Rivera, J. (concurring). I agree with the majority that the emergency doctrine exception applies where police have a basis to reasonably believe "that a person may have been seriously injured and in need of imminent emergency assistance." (Majority op at 671.) However, I disagree with its conclusion that the police conduct following the termination of the emergency did not violate defendant's rights. In my opinion, after the emergency ended, the police continued to act in disregard of defendant's prior demands to speak with his lawyer and undermined his right to counsel.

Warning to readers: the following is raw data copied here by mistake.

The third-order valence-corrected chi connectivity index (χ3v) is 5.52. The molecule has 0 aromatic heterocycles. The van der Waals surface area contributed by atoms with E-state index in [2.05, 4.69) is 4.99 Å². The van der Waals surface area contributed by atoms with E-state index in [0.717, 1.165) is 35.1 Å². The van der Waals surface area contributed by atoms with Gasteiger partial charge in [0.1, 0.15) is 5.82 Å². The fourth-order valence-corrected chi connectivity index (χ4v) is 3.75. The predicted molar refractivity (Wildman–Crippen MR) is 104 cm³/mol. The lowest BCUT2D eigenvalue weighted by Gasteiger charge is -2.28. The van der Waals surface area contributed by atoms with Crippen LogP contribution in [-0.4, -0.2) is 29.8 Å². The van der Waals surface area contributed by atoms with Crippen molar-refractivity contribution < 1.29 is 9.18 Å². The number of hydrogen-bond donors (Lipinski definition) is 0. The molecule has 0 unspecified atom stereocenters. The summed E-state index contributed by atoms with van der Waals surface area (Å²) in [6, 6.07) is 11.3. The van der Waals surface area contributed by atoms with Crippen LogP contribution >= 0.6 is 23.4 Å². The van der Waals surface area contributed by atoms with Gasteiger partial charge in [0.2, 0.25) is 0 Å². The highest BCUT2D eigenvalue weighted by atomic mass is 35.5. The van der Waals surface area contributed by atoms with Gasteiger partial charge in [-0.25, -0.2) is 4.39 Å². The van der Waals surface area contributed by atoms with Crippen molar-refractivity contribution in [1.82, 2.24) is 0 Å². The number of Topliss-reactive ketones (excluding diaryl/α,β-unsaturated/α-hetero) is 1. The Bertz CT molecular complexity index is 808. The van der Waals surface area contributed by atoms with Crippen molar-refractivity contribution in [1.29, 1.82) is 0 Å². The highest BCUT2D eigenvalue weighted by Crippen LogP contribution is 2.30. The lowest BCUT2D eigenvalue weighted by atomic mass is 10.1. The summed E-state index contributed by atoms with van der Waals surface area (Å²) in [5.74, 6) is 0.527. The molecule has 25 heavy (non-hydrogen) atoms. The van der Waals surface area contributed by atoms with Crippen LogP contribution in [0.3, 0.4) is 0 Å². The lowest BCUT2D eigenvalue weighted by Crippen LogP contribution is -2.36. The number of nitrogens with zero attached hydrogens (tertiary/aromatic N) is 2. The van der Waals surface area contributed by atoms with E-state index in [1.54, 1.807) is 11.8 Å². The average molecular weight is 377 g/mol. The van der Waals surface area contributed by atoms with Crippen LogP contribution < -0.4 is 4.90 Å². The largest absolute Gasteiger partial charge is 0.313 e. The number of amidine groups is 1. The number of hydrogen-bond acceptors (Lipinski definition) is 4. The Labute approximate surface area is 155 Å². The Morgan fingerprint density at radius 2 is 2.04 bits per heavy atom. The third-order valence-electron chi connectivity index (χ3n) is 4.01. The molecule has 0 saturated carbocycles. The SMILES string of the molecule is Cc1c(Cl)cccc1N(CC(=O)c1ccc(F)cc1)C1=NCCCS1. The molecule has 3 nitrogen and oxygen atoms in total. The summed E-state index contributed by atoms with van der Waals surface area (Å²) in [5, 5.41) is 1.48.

The emergency doctrine is an exception to the established constitutional prohibition on police interrogation in violation of a suspect's right to counsel. This exception allows police questioning of a suspect, in derogation of the usual Miranda warnings, where the police may have reasonable grounds to believe an emergency exists that demands their immediate attention. (See New York v Quarles, 467 US 649, 656 [1984] ["we do not believe that the doctrinal underpinnings of Miranda require that it be applied in all its rigor to a situation in which police officers ask questions reasonably prompted by a concern for the public safety"].) The doctrine permits questioning even where the suspect has specifically invoked his right to counsel. (See People v Krom, 61 NY2d 187, 200 [1984] ["the police did not violate the defendant's right to counsel under the State Constitution by questioning him concerning the victim's whereabouts"].) However, once the emergency ends, the exception no longer applies. (Krom, 61 NY2d at 200; see also People v Molina, 248 AD2d 489, 490 [2d Dept 1998].) The doctrine is, thus, subject to temporal limits on the suspension of a suspect's rights to speak with an attorney and on police interrogation outside the presence of counsel. Without a temporal limit, the exception would potentially engulf, or otherwise encumber, a suspect's rights to refuse to respond to police questioning and seek assistance of counsel. The policy reasons supporting the emergency doctrine, and its attendant suspension of law enforcement's{**21 NY3d at 674} duty to inform the [*7]defendant of his rights in accordance with Miranda and the prohibition on custodial interrogations outside the presence of counsel, also support the immediate reestablishment of the defendant's rights to their pre-emergency status, once the police are no longer faced with "grounds to believe that there is an emergency at hand and an immediate need for their assistance" (People v Molnar, 98 NY2d 328, 332 [2002]; see also majority op at 670).